The Tories are not the only Party that face problems on this front in Europe.  All of them face right-wing Nationalist parties opposing any such move.  The reason these Far Right parties have succeeded to an extent in obtaining this support, is ultimately due to the fact that Big Capital has failed over the last 60 years of the European project, to adequately fight for it, because such a fight would have meant taking on the right-wing, nationalist, and reactionary elements of its own class.  Instead, it has preferred to adopt bureaucratic methods to advance its cause.  Deals have been done behind closed doors.  The consequence is that the working-class excluded from such decisions has itself become more wary of these internationalist tendencies.  The same kind of disillusion with politics in general that arises from commodified politics, where interchangeable politicians attempt to sell their particular brand to the voters, who find it works no better than all the others after all, is even more aggravated in relation to Europe, which is seen as even more remote, and where the propaganda of the Nationalists can be more readily swallowed.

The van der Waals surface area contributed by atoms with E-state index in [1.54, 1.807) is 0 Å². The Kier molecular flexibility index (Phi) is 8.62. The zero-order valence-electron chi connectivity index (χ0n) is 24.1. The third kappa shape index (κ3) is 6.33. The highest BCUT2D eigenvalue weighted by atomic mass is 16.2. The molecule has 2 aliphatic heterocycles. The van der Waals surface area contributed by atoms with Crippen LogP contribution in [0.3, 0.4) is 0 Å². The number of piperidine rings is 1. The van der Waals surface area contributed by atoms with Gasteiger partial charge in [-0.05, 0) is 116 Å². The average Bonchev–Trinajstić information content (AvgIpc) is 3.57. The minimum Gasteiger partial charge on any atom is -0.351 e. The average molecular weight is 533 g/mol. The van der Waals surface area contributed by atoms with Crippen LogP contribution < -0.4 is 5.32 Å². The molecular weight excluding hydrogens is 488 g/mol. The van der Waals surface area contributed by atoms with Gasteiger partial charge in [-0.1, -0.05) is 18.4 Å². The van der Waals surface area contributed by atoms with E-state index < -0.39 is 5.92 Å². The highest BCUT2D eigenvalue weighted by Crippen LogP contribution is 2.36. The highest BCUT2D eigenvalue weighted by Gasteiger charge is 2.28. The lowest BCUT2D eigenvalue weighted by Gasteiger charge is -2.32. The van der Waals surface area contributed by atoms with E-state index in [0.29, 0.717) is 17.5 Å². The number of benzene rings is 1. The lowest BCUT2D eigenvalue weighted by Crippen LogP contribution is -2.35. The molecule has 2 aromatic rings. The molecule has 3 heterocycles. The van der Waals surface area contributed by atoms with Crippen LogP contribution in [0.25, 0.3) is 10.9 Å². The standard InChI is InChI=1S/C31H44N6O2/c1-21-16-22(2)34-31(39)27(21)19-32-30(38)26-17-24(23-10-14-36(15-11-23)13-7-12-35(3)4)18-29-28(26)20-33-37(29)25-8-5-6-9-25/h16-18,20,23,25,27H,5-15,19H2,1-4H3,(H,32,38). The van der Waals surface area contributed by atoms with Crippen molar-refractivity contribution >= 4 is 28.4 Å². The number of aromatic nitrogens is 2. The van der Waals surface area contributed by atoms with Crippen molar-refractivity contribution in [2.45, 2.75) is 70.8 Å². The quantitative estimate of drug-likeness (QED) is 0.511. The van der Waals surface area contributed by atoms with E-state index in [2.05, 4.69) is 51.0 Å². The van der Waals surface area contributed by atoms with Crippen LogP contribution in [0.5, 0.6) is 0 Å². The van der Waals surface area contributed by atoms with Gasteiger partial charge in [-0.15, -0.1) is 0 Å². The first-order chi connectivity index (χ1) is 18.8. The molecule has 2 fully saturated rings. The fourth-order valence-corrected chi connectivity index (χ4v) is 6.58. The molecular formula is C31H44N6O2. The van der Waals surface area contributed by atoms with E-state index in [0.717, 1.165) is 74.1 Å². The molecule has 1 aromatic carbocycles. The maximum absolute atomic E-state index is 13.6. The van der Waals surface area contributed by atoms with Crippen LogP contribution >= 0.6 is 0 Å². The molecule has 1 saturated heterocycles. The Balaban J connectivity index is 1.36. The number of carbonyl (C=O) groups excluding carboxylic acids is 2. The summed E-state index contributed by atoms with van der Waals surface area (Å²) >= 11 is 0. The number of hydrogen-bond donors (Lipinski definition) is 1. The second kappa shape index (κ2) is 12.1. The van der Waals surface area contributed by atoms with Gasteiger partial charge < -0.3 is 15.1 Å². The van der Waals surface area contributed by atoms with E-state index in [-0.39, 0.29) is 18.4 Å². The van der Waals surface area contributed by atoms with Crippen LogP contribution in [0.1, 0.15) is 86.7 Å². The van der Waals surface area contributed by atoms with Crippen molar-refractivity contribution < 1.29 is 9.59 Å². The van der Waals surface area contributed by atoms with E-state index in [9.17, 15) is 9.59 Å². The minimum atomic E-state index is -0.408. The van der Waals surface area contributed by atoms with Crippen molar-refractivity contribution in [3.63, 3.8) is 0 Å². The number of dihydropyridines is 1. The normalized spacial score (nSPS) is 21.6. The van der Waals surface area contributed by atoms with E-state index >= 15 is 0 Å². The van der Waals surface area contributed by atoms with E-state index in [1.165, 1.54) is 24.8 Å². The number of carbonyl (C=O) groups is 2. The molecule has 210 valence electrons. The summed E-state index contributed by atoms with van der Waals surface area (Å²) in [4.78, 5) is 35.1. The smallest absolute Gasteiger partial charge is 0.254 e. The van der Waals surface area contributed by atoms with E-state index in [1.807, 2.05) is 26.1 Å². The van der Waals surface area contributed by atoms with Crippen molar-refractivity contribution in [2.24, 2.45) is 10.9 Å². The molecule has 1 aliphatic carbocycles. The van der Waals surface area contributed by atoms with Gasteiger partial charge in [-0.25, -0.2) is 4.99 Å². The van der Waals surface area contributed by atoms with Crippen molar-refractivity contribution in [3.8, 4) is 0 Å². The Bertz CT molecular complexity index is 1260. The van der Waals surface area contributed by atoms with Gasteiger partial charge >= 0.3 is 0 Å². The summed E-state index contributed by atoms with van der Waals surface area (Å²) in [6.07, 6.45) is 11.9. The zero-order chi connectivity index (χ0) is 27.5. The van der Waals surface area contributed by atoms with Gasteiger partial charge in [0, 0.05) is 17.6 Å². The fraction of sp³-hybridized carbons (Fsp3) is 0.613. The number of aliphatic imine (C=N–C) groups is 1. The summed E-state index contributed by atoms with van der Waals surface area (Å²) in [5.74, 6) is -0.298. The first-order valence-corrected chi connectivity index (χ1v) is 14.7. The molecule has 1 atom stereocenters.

The answer to the Far Right is not to adopt the approach of the Stalinists, and follow the fascists into the swamp of Nationalism, but to provide the working-class across Europe with a way out of that swamp, towards the sunny uplands, of socialist internationalism.